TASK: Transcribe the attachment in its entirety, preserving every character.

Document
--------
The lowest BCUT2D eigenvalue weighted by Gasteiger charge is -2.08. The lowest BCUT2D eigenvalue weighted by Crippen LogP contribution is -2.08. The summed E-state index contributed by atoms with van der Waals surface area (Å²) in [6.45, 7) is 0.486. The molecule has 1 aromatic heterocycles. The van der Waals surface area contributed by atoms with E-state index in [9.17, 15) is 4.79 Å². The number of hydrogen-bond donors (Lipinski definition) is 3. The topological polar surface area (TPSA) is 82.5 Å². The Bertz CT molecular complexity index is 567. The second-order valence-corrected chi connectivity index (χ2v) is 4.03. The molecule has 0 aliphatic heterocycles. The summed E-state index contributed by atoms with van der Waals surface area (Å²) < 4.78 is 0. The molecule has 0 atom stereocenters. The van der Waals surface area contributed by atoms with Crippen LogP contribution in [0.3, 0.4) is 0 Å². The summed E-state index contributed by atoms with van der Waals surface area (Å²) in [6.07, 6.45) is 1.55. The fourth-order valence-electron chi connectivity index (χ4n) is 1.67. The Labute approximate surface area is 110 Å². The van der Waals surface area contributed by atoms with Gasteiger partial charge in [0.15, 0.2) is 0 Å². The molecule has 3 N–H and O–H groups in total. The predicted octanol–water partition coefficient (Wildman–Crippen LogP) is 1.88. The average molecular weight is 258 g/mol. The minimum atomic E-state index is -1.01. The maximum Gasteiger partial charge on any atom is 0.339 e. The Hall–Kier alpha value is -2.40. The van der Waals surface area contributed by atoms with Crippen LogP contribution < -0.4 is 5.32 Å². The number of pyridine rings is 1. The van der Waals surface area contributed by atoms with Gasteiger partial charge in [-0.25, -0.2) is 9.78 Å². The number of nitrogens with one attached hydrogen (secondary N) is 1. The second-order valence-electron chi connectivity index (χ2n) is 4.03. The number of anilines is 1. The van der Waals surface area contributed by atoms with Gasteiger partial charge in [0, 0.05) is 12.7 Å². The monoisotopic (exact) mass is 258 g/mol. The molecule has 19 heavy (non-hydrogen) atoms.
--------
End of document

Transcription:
The lowest BCUT2D eigenvalue weighted by Gasteiger charge is -2.08. The lowest BCUT2D eigenvalue weighted by Crippen LogP contribution is -2.08. The summed E-state index contributed by atoms with van der Waals surface area (Å²) in [6.45, 7) is 0.486. The molecule has 1 aromatic heterocycles. The van der Waals surface area contributed by atoms with E-state index in [9.17, 15) is 4.79 Å². The number of hydrogen-bond donors (Lipinski definition) is 3. The topological polar surface area (TPSA) is 82.5 Å². The Bertz CT molecular complexity index is 567. The second-order valence-corrected chi connectivity index (χ2v) is 4.03. The molecule has 0 aliphatic heterocycles. The summed E-state index contributed by atoms with van der Waals surface area (Å²) < 4.78 is 0. The molecule has 0 atom stereocenters. The van der Waals surface area contributed by atoms with Crippen LogP contribution in [0.3, 0.4) is 0 Å². The summed E-state index contributed by atoms with van der Waals surface area (Å²) in [6.07, 6.45) is 1.55. The fourth-order valence-electron chi connectivity index (χ4n) is 1.67. The Labute approximate surface area is 110 Å². The van der Waals surface area contributed by atoms with Gasteiger partial charge in [0.15, 0.2) is 0 Å². The molecule has 3 N–H and O–H groups in total. The predicted octanol–water partition coefficient (Wildman–Crippen LogP) is 1.88. The average molecular weight is 258 g/mol. The minimum atomic E-state index is -1.01. The maximum Gasteiger partial charge on any atom is 0.339 e. The Hall–Kier alpha value is -2.40. The van der Waals surface area contributed by atoms with Crippen LogP contribution < -0.4 is 5.32 Å². The number of pyridine rings is 1. The van der Waals surface area contributed by atoms with Gasteiger partial charge in [-0.25, -0.2) is 9.78 Å². The number of nitrogens with one attached hydrogen (secondary N) is 1. The second-order valence-electron chi connectivity index (χ2n) is 4.03. The number of anilines is 1. The van der Waals surface area contributed by atoms with Gasteiger partial charge in [0, 0.05) is 12.7 Å². The monoisotopic (exact) mass is 258 g/mol. The molecule has 19 heavy (non-hydrogen) atoms.